November 29, 2010
CBF Report Finds Bay Pollution is
Killing Jobs and Slowing Economy;
Further Cleanup Delays Could Cost Region Billions in Losses
(RICHMOND, VA.) – A new Chesapeake Bay Foundation (CBF) report concludes that ongoing pollution of the Chesapeake Bay is costing the Bay region millions of dollars in lost jobs and income, creating a drag on the economy that will only worsen unless Bay cleanup efforts are accelerated.
The report, which brings together economic data from a variety of sources, also shows that taking the steps necessary to restore the Bay will generate new economic activity, including thousands of new jobs, in addition to restoring clean water and a thriving seafood industry.
"The Chesapeake Bay was once one of the most productive and profitable estuaries in the world, but pollution now threatens to kill the golden goose," said Ann Jennings, CBF Virginia Executive Director. "One has only to look at what has happened to the Bay's oyster and crab fisheries to see that dirty water is a job killer. Bay pollution is not only an ecological disaster; it's an economic one, too."
The CBF report documents how degradation of the Chesapeake Bay and its once-profitable fisheries has cost the region billions in losses. The Bay, worth an estimated $1 trillion even in its severely degraded state, is leaking money and jobs:
- The value of Virginia's seafood harvest declined 30 percent between 1994 and 2004; Maryland's commercial seafood landings were off a similar percentage during the period.
- Due to declining numbers of blue crabs, Virginia and Maryland watermen, crab processors, wholesalers, grocers, and restaurants suffered losses of $640 million between 1998 and 2006.
- As a result of the crab population's decline, the U.S. Secretary of Commerce declared the Bay's soft crab fishery a disaster and directed $20 million in emergency relief to Virginia and Maryland.
- In 1974 there were 136 oyster shucking houses; today only about a half-dozen remain.
- The decline of the Chesapeake oyster and its fishery, once called "Chesapeake gold" because of its profitability, has cost Virginia and Maryland more than $4 billion in losses over the past 30 years.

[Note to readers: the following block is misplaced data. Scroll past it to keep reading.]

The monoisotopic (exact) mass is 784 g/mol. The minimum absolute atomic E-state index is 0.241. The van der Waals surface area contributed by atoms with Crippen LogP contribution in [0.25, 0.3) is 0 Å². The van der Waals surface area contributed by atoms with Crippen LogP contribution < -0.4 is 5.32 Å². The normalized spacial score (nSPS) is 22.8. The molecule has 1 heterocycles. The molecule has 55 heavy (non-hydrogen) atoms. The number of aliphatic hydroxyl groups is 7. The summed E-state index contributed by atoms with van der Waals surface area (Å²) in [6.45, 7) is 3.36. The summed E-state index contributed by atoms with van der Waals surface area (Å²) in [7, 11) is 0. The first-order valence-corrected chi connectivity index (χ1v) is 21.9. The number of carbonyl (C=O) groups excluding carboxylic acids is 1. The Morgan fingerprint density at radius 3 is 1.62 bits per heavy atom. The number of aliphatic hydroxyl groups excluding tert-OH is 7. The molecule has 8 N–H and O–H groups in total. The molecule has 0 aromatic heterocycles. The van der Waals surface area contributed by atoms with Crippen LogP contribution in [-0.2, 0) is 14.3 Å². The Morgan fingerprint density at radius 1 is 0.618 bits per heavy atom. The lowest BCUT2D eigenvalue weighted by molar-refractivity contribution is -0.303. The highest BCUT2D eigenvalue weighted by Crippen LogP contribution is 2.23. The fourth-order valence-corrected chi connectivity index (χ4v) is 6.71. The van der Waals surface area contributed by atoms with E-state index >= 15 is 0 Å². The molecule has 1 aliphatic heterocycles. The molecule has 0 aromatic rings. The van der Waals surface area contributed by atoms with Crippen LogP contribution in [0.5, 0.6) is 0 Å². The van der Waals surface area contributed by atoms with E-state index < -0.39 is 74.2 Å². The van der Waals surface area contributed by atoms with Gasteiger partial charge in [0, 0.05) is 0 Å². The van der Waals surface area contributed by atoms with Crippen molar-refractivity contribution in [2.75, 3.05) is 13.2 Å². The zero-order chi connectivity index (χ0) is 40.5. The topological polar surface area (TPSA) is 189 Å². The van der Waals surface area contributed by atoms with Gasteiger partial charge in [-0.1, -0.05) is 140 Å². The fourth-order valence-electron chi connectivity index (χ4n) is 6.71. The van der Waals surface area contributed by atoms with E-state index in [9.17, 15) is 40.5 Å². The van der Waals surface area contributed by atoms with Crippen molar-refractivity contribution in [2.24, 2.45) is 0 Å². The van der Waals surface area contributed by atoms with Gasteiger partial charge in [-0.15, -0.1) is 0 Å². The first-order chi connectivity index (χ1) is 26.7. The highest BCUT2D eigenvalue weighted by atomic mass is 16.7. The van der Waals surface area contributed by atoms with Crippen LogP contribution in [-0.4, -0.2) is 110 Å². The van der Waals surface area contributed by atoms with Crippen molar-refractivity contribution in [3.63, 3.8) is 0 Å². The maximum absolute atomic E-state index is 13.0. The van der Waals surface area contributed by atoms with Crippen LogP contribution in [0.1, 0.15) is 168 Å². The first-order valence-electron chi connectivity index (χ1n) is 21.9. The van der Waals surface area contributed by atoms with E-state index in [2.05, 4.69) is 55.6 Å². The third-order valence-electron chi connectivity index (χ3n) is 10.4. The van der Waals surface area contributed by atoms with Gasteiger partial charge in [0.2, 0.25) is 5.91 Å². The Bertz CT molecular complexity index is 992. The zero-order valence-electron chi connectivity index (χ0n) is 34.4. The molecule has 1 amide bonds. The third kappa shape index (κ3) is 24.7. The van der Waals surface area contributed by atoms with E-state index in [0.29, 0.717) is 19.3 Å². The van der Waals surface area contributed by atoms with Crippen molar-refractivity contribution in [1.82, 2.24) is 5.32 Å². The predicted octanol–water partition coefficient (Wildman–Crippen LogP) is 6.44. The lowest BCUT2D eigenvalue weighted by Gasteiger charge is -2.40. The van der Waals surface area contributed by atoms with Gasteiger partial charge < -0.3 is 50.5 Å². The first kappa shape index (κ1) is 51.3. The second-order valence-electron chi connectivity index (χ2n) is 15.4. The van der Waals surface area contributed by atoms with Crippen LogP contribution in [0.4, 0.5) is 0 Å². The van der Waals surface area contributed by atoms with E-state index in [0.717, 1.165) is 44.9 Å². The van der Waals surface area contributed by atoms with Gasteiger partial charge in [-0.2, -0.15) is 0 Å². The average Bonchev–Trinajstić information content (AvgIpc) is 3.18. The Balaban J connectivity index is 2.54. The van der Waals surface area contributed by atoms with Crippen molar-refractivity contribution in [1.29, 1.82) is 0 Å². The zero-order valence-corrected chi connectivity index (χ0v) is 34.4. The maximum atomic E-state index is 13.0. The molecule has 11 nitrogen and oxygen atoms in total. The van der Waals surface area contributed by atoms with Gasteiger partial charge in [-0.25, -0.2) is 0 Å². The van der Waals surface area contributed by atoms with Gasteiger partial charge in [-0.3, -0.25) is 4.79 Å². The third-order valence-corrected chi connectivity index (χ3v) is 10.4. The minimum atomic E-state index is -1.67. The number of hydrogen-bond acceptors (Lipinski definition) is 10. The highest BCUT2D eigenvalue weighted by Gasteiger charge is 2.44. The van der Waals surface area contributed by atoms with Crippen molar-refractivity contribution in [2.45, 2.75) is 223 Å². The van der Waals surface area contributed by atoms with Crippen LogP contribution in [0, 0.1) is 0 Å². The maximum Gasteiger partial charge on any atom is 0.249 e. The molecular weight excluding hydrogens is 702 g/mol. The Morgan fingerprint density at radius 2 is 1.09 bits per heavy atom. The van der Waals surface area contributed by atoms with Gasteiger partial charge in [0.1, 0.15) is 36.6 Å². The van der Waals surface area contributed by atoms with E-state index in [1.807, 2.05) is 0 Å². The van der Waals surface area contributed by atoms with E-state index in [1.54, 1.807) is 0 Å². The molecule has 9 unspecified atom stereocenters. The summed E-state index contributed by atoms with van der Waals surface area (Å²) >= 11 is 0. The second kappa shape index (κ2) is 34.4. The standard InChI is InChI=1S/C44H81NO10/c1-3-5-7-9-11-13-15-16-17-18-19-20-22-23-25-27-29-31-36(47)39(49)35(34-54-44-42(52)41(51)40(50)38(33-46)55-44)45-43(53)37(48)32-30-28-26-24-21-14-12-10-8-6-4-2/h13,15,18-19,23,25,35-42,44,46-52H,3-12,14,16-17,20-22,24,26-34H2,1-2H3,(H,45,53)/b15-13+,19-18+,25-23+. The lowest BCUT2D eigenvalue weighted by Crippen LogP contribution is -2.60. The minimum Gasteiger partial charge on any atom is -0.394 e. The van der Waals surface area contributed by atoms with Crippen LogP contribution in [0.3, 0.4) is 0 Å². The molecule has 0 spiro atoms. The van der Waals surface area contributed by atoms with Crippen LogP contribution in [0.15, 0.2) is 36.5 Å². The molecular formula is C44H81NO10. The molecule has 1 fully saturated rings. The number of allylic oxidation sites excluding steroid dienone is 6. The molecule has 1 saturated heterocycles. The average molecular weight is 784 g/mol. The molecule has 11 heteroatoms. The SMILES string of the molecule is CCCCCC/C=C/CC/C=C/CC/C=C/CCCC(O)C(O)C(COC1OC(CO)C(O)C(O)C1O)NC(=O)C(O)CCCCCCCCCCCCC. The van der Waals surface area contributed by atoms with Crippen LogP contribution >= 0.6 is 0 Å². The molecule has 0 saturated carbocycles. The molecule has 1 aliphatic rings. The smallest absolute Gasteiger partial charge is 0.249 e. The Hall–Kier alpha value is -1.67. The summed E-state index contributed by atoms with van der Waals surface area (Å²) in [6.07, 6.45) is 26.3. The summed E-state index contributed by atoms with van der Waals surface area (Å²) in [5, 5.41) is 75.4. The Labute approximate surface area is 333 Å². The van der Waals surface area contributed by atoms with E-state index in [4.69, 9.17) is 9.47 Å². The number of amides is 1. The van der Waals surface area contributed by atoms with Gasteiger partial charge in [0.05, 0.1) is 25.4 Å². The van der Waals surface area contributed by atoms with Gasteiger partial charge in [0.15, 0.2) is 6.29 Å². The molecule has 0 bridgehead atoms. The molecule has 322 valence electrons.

Accelerated efforts to reduce pollution and return the Bay to good health will provide a significant boost to the region's economy, the report says.
A recent study by the University of Virginia, for example, found that implementing agricultural practices such as livestock stream exclusion, buffers, and cover crops would have significant economic impacts. Every $1 of state and/or federal funding invested in agricultural best management practices would generate $1.56 in economic activity in Virginia. Implementing agricultural practices in Virginia to the levels necessary to restore the Bay would create nearly 12,000 jobs of approximately one year's duration.
The CBF report also notes that upgrading sewage treatment plants across the watershed has created hundreds of construction jobs and likely will create thousands more as the program grows. Also, upgrading individual septic systems has employed installers, electricians, and others involved in the business. Such upgrades have pumped millions of dollars into the region's economy.
"Virginia and the Bay states can have clean water and a growing economy," Jennings said. "Overwhelming majorities of Virginia voters understand that investments in clean water are investments in our economic future and our children's future."
John Holden, a longtime store manager for Blue Ridge Mountain Sports, noted the importance of healthy streams and rivers to commerce in Virginia.
"As an outdoor retailer and outfitter with eight stores across the state, Blue Ridge Mountain Sports sees clearly the benefits that clean waters bring to the state's economy," Holden said. "In 2010, we guided many paddling trips and sold boats to many citizens of Virginia. Many of these individuals have had life-changing experiences paddling on our best waterways and will go back and visit and explore more of what our state has to offer. Paddling trips in some of our most pristine places resulted in dollars left behind for food and lodging in nearby communities."
Travis Croxton, co-owner of Rappahannock River Oysters, an oyster aquaculture operation, said reducing Bay pollution is critical to the success of his business.
"Aquaculture farms such as ours are finally putting a few ripples in the national scene and bringing our oysters back to prominence, but we need help before we can truly make waves to revive the industry and get it on track to its fullest potential. Dead zones caused by too much runoff are still our chief source of concern and have the potential to wipe out our oysters, much as a drought can plague traditional farmland."
Lew Grimm, owner of Deltaville Yachting Center, underscored the importance of a clean Chesapeake Bay to his community in Middlesex County.
"The health of my business rides directly on the health of the Chesapeake Bay," he said "Our community and county receive one of their largest income sources from our customers, employees, and the marinas themselves. Simply put, no Bay, no people, no business."
A copy of the CBF report, "The Economic Argument for Cleaning Up the Bay and Its Rivers," can be found at cbf.org/economic-report.